The smart city imagined the city as a patchwork of platforms and services to be used by it’s inhabitants and visitors as customers. When blockchain is added to the mix, should we instead imagine the city as a licence, continuously updated and different for each individual? If algorithmic ‘smart’ contracts become the arbiters of rights and distributors of fees and degrees of access, blockchains need to be investigated for the values they support. Will a blockchain city be a fair city? Could urban blockchains be used to create common resources, like housing?
Perhaps blockchains could be designed to support an alternative economic model, one that puts ecological concerns and solidarity central. What if smart contracts were made to strive for equality among inhabitants? Or are blockchains inextricably tied to capitalist logics and will they always quantify and ultimately economize everything they touch? Who has a say in the design of these complex technological systems? What are the possibilities for opening up the design of urban systems to grassroots organizers?
- Silvia Semenzin
- Alex Pazaitis
- Ann Marie Utratel
- Stacco Troncoso
About this Trilogy
This is the first episode of a series of three livecasts around digital ledger design.
Governments and venture capitalists alike are investing in blockchain technologies, hoping for examples to create robust governance systems or to streamline operations. While many blockchains will remain quite invisible to their end-users, many expect that they will be embedded in fundamental public and private systems such as taxation and ID management, and various everyday transportational and transactional processes.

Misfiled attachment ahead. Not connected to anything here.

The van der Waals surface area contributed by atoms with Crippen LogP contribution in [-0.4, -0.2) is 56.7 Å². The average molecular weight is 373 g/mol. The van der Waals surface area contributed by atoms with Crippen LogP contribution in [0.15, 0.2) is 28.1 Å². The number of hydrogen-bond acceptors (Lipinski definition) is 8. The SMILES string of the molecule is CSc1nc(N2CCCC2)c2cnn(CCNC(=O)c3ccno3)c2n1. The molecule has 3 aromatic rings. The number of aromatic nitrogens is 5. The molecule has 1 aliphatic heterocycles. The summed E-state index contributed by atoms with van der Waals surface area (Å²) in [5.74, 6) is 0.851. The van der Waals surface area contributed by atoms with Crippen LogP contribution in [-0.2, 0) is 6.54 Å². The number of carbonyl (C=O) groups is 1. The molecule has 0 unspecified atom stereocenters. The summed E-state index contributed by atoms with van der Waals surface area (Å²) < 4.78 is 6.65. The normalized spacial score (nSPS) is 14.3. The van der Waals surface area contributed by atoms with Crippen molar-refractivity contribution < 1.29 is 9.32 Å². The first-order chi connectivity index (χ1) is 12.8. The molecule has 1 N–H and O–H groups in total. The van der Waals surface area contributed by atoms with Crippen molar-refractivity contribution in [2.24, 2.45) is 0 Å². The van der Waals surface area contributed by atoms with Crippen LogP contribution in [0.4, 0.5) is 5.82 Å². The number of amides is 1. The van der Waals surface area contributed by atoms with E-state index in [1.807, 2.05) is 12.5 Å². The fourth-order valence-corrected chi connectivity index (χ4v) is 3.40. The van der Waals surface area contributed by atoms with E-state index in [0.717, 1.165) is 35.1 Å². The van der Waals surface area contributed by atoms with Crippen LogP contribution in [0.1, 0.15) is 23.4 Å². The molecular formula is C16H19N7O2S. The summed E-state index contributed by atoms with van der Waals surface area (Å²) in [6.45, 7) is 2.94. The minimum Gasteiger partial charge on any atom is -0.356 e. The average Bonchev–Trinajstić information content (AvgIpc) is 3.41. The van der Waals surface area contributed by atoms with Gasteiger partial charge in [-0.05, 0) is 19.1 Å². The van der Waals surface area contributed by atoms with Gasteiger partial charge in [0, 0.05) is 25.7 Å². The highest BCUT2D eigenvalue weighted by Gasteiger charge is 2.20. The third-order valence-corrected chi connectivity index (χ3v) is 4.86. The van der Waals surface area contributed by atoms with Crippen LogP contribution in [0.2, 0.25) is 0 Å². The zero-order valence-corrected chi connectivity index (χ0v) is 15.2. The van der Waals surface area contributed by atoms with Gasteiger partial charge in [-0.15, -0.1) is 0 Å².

What will these new technological systems mean for how people live together in cities? This online event series brings together researchers, technologists, designers, and artists to explore the social, political, and environmental impact of blockchain technology. Asking important questions about power, access, and transparency throughout, the events each feature a specific perspective:
1. The uses of disorder in the blockchain city searches for the human in the machine, featuring designers and researchers that explores the (im)possibilities of human messiness in optimizing blockchain governance systems.
2. Values in the blockchain city looks at proposals from researchers, artists and technologists for blockchains designed with solidarity and fairness as core principles.
3. Urban commons in the blockchain city grounds the series with real world examples of blockchain projects focussing on sustainable development and the commons.
Image credit: Guilherme Maueler
Event organizers: Amsterdam University of Applied Sciences (Institute of Network Cultures & Play and Civic Media), Pakhuis de Zwijger, Het Nieuwe Instituut, University of Edinburgh